Clearly, what he had heard had not been from his dreams. They had been there, arguing and fighting each other, blaming him most of all. They had tried to disrupt his stasis and failed. They had tried a lot of things and failed. They had died crying, every single one of them.

Maybe, it was their fault that he had woken up while still in stasis. It was hard to know for sure.

Kaneda put aside those worthless, irrelevant questions, and slammed the button down. In response, a whole lot of machinery gained life beyond the walls and what he could see. Kaneda could hear a whole lot of force moving the earth outside the bunker.

Kaneda walked to the brightest spot in the room, a glass chest. It was already opened, with the weapon inside in full display.

“What are the odds this has all been for nothing? That one of the other plans worked out, and I’m about to climb back up into some future world?”

Kaneda snatched the light particle gun. It was the size of a military rifle, but it had a canister that made it feel like a heavy assault machine gun. Handling the weight was all the confirmation Kaneda needed that his physical attributes were all but engaged, having weakened not the slightest bit.

Then he grabbed the three cube-like mines, wondering if the satellite was even in the sky, still. Whether it would respond. Finally, Kaneda grabbed the helmet and the leather gloves. Then he saw the knife, which caused the whole plan to come to his immediate memory. He took it as well, sheathing it in his boot.

He had been put into stasis with the expectation that, once awake, he would immediately leave and head to battle. Kaneda heard the air blowing from a mile away, echoing from above, trailing the tunnels down to him. But he felt nothing inside his combat suit. It suited him tightly, and the leather that made it up left him feeling very little.

Nate would be able to smell Kaneda now. He would be on the way.

Kaneda walked away to grab the solar cycle. As expected, there were two skeletons, long past eroded, lying next to the exit door. But it opened for him.


Kaneda put the helmet on, holding the weapon down with his other hand. He mounted the solar cycle that was waiting for him right past the door, at the beginning of a tunnel that was hopefully still clear of debris.

A leg went over, and he rested the gun on the magnetic grappler that the cycle had on its side. The bike, much like the light particle gun, was fully charged. The difference was that it had probably been fully charged and waiting for well over a century.

His helmet turned on with night vision, and he immediately saw the light at the end of the vast tunnel. It was daytime, so he would soon deactivate it. Kaneda worked the engine of the solar cycle, hearing the perfectly conserved piece of machinery respond like it had only been a day.

“Are you a hero, daddy?”

Kaneda flinched, biting his lip just a little bit.

That was the last time. Kaneda shook his head and knew it for sure. It was not even a question of whether he had any hesitation left in him. Even if that had been the case when he first stepped into the bunker, a decade and a half had thoroughly annihilated it. There was no doubt in him that all the sacrifices had already been made, and were long past reversing.

No. Now, there was only making good on them.

The engine roared, and the wheels skidded against the ground. Kaneda Tsui rode off into battle.

“I’ll try to be, my flower petal,” had been Kaneda’s answer.


To Save the World – Part 1

True Sight Is Timeless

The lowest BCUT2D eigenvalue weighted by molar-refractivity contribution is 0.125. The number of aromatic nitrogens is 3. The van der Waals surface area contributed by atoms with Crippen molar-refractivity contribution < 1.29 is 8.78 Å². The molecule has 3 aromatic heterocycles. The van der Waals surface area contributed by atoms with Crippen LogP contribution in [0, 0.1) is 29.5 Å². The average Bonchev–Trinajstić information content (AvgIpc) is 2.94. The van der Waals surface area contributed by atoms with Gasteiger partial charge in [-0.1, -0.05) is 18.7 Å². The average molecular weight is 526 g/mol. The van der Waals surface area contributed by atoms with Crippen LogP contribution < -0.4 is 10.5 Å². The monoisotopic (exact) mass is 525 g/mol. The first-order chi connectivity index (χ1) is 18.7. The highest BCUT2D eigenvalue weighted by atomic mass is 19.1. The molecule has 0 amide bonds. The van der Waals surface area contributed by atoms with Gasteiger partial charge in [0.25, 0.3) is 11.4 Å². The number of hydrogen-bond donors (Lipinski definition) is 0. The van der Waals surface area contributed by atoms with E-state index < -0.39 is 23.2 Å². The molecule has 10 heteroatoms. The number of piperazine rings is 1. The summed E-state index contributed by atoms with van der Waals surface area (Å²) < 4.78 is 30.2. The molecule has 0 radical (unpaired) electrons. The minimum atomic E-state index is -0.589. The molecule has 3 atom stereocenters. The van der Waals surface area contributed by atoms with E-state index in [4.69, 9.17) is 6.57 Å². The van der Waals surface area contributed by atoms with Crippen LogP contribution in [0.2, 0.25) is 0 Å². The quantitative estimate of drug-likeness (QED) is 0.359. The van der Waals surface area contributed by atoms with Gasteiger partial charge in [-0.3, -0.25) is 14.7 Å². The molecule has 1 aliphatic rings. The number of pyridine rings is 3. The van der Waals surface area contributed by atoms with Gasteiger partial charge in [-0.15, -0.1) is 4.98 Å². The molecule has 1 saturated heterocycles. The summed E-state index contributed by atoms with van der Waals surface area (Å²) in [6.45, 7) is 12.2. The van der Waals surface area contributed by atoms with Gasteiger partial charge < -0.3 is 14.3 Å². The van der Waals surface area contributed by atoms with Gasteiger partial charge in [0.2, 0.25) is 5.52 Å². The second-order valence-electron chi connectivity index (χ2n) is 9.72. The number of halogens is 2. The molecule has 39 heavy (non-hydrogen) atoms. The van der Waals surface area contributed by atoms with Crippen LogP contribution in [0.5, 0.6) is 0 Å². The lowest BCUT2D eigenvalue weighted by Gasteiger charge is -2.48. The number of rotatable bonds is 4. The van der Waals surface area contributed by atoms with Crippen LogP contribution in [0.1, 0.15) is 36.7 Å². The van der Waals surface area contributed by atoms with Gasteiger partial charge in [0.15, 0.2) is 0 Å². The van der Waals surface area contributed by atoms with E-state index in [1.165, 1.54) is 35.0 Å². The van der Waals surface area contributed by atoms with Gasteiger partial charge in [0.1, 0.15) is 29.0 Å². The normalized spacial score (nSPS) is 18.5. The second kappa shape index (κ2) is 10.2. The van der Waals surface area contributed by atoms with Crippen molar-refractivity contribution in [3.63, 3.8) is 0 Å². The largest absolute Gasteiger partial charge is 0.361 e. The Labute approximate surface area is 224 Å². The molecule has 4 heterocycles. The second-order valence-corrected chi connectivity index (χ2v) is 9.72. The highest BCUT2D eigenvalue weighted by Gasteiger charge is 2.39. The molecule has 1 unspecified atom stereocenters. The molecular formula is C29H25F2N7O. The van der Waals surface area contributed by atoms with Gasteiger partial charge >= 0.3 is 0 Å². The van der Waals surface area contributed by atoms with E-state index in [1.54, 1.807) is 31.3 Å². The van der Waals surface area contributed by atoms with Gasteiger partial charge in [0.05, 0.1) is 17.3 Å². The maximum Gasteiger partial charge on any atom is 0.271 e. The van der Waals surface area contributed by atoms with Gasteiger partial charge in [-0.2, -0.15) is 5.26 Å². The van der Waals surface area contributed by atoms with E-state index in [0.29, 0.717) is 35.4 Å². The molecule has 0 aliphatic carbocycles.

He would look in the mirror often, that had been the deal.

“You will look yourself in the mirror until you’re not surprised by what you see.”

After a few weeks of trying, he made a schedule. He planned his mornings so that they would be the same, but it still surprised him to look at himself. He ate the same breakfast, he slept the same hours, and after a long while, he even bought copies of his clothes so he would dress the exact same.

And yet, it was surprising. The brightness of the hair, and its straight and short presence on a face trying to be round. Cutting it short enough that it looked the same whether it was combed or not didn’t help, it still looked oddly unique, and sometimes foreign.

He took pictures but it wasn’t the same thing.

What he saw in the images were momentary grasps of things that did not look like what he saw in the mirror. It was the same person, yes, but his existence wasn’t there. So often he looked happy when he wasn’t, sad when he was fine, pained when he was just tired.

His reflection showed him the truth of it, but at the same time, it manipulated him. Every time, he was uglier or handsomer than he expected, looked better or worse than he expected. And every time it would impact on him, making him smile or frown, no matter how much effort he put into keeping his expression stoic. The inside of his eyes would emote, there was no controlling that.

What even was that? He didn’t notice that in other people.

After one year of trying, he went back to her, his master. Desperate to understand and pass the challenge, yearning for the slightest of clues that would allow him to understand what was so special about one’s reflection.

“I can’t,” said the one-eyed man. “I am always surprised by what I see, for I never expect it. Teach me how not to be surprised.”

The old wise woman looked over him with greyed eyes, seeing more than she should, and she scoffed.

“Accept it,” she said. “Do not expect anything, simply accept what you see, and you will not be surprised. For I promise you that in this world, there are things far more beyond your knowledge, beyond your control…than how you look. To yourself and others. That is something all of us know, but that you still need to learn.”

And the man understood.

Different clothes again inhabited his closet, and facial hair was again allowed to grow. Sleeping schedule relaxed and so did his morning routine adapt better to each day’s demands.

And every day he would look in the mirror still. Deeply and interested.

And no matter what he looked like, he would nod in acknowledgement and say:

“I see.”


True Sight Is Timeless